NEWPORT NEWS — A man convicted of capital murder and robbery in Newport News more than 22 years ago, but facing the possibility of a new trial, had all pending charges against him wiped away at a court hearing Wednesday.
David W. Boyce, found guilty in the 1990 slaying of Timothy Kurt Askew, had the charges against him dropped after an outside prosecutor, Virginia Beach Commonwealth's Attorney Harvey L. Bryant, determined there wasn't enough evidence to retry the case.
Boyce, 43, has been out on bond since April, a month after a federal judge in Richmond, U.S. District Judge James R. Spencer, ruled Boyce got an unfair trial in Newport News Circuit Court in 1991, and reversed the decades-old convictions and two life sentences.
In his ruling, Spencer gave prosecutors a matter of months to either retry Boyce or "set him free."
Bryant, working with the Newport News Police Department investigators, attempted to reconstitute the case, talking with the 1991 trial witnesses and sending DNA evidence from the murder scene to a state forensics laboratory in Richmond for analysis.
Last week, however, he determined he didn't have enough.
"At this time, following an investigation, there is insufficient credible, admissible evidence to present a charge to a jury and find him guilty beyond a reasonable doubt," Bryant said at Wednesday's hearing.
The substitute judge assigned to the case, Norfolk Circuit Court Judge Mary Jane Hall, said the case is "no cause for celebration" because of Askew's death. But she also said she believes Boyce was the wrong man charged.
Hall said she is "familiar with the record in this case," and her review of the evidence and the case's record leads her to believe that "the wrong person was prosecuted in this matter" back in 1991.
"I can't give you back the last 23 years, but I can give you back the next 23 years," Hall told Boyce. "I can sign the order, and I'm doing so at this time."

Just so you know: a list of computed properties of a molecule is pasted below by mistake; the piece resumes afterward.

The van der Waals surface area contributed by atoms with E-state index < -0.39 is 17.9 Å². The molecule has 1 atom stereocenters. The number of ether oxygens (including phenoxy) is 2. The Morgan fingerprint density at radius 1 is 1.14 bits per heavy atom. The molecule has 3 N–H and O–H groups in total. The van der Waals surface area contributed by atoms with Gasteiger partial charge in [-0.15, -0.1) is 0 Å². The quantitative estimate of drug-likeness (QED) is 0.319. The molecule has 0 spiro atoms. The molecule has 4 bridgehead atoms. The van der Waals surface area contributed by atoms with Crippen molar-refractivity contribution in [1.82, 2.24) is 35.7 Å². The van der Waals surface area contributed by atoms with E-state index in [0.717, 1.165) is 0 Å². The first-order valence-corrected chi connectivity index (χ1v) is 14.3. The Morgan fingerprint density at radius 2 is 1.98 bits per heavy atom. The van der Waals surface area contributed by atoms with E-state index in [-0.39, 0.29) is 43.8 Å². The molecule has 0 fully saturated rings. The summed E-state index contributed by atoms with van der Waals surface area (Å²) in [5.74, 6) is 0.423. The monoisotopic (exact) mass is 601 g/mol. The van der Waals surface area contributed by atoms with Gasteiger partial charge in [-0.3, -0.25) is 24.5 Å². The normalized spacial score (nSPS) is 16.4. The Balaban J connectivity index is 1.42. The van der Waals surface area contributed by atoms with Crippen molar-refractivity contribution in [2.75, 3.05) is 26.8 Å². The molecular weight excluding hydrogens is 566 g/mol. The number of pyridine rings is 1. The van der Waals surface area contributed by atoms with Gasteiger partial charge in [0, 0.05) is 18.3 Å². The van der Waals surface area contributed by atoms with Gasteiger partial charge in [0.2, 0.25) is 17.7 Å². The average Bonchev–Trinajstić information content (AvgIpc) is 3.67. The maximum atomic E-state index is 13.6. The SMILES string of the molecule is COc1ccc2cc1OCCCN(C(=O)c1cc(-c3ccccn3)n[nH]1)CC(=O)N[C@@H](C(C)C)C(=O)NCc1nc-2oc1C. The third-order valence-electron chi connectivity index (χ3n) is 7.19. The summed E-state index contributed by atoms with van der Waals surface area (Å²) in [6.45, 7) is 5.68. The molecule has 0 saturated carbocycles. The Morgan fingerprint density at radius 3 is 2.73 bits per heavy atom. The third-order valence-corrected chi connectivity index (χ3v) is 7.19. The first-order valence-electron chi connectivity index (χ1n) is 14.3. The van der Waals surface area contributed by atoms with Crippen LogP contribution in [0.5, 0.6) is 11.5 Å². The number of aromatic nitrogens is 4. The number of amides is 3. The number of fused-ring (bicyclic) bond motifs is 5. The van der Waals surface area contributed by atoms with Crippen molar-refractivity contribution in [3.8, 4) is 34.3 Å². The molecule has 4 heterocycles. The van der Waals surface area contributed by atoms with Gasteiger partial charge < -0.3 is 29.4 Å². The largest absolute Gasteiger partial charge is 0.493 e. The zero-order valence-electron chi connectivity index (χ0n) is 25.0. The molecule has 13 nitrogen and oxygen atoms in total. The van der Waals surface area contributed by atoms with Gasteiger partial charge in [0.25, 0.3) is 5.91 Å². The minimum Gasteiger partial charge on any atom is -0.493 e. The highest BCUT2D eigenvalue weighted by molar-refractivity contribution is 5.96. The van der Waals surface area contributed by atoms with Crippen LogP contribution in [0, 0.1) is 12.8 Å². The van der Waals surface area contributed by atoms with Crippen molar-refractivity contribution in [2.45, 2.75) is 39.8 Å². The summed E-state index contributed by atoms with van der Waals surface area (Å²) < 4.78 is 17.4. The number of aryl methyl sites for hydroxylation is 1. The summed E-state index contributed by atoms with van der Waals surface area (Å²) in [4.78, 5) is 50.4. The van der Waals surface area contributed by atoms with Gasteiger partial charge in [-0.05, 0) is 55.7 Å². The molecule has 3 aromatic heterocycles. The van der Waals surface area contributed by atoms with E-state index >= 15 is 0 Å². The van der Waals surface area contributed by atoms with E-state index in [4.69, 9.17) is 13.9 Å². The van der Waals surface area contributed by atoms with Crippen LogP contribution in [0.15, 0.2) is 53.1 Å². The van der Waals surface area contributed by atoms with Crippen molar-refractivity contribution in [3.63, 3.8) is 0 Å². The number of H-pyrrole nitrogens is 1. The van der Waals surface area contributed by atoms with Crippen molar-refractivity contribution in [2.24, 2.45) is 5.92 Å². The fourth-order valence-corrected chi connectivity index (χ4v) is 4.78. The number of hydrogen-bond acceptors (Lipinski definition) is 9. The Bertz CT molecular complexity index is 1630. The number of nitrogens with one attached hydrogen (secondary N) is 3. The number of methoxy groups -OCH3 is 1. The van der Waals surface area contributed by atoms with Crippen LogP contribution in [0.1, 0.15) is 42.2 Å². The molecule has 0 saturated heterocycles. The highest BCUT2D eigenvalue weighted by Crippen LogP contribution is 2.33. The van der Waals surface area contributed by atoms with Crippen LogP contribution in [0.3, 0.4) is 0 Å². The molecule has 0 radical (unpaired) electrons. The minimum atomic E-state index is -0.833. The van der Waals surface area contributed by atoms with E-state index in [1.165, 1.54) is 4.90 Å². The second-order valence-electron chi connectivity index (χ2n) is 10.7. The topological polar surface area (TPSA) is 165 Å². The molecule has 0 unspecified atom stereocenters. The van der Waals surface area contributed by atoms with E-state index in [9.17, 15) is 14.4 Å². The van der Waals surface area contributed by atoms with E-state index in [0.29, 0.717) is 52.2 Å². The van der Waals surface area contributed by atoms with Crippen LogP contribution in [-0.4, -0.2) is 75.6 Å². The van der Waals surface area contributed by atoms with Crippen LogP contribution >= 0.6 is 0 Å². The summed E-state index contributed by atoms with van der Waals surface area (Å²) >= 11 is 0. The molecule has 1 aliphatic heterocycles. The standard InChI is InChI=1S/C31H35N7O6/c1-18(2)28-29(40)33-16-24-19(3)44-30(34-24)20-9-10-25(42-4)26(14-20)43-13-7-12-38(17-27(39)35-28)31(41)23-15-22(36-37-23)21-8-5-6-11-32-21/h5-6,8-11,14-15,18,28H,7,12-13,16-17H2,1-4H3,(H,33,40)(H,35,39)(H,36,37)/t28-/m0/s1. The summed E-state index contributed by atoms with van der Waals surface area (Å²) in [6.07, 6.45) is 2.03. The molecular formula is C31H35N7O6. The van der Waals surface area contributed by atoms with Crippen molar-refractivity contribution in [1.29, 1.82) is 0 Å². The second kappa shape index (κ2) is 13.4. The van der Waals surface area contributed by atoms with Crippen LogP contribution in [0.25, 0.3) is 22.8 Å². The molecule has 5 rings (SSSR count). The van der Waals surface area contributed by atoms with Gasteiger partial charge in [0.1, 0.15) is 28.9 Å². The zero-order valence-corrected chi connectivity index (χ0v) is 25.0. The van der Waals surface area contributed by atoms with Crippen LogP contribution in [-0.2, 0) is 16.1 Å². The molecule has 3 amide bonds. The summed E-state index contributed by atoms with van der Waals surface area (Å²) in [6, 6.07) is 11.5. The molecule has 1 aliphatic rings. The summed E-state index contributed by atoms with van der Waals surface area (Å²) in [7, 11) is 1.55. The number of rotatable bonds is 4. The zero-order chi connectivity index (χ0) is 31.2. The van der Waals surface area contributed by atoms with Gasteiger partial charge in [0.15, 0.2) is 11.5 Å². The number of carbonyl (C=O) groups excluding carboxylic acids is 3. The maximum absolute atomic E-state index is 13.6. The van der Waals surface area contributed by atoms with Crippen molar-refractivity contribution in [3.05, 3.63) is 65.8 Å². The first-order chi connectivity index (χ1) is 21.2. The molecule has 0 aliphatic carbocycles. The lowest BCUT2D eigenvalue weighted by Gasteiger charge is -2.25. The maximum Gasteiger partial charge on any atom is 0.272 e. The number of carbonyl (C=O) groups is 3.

"Thank you," Boyce replied.
Before signing the order, Hall asked if the case should more properly be a "dismissal" rather than a "nolle prosse." Under a nolle prosse, the charges can be brought back and the case resurrected if more evidence is found.
But one of Boyce's lawyers, Lawrence H. Woodward Jr., said Boyce and his lawyers weren't objecting to the Commonwealth's motion, and said he would leave that decision in the judge's discretion.
Hall signed the nolle prosse order. After the hearing, Woodward said it makes no difference because the charges are now gone and there is virtually no chance they will ever come back.
Walking up 26th Street after the hearing with his wife, his pastor and his attorneys, Boyce said he felt "wonderful" and relieved that the case was over after more than two decades. Sitting in prison all those years, Boyce acknowledged, he had doubts "from time to time" that this day would ever come.
But he said he was gratified by Hall's comments at the hearing.
"We are just thanking God and just celebrating His grace and mercy," Boyce said. "For somebody to acknowledge that it was the wrong person, that was a great thing, and it was an added bonus. ...That was very special for us. It's what we've been praying for, and we're just really grateful."
But Askew's family — some of whom attended the hearing on Wednesday — has believed for 22 years, and still does, that the right man was convicted.
"The judge threw us off when she said she was sorry to David Wayne Boyce for him being incarcerated for something he didn't do," Kathy Askew, the victim's younger sister, said after the hearing. "We feel differently, and God knows differently. (Boyce) will mess up again in life, and only God and him know that. The judge apologized and made it look like he was an innocent man completely, like he didn't do anything wrong."
She added: "We will always have the hurt and pain in our hearts — losing our brother the way we did and not knowing why or even understanding why he was murdered the way he was. We live with this in our hearts each and every moment of every day."
In May 1990, Timothy Kurt Askew, 35, was robbed and stabbed to death at an Econo Lodge in Oyster Point. In 1991, Boyce, then 20 years old and Askew's roommate at the Econo Lodge, was found guilty of capital murder and robbery. Jurors spared him the death penalty, and sentenced him to two life terms.
But in Spencer's March ruling, he said in part that Boyce deserves a new trial because a crucial piece of evidence in his favor — a Polaroid picture — wasn't shared with Boyce's defense lawyer. The snapshot showed Boyce with short hair when brought in for questioning the day of the crime.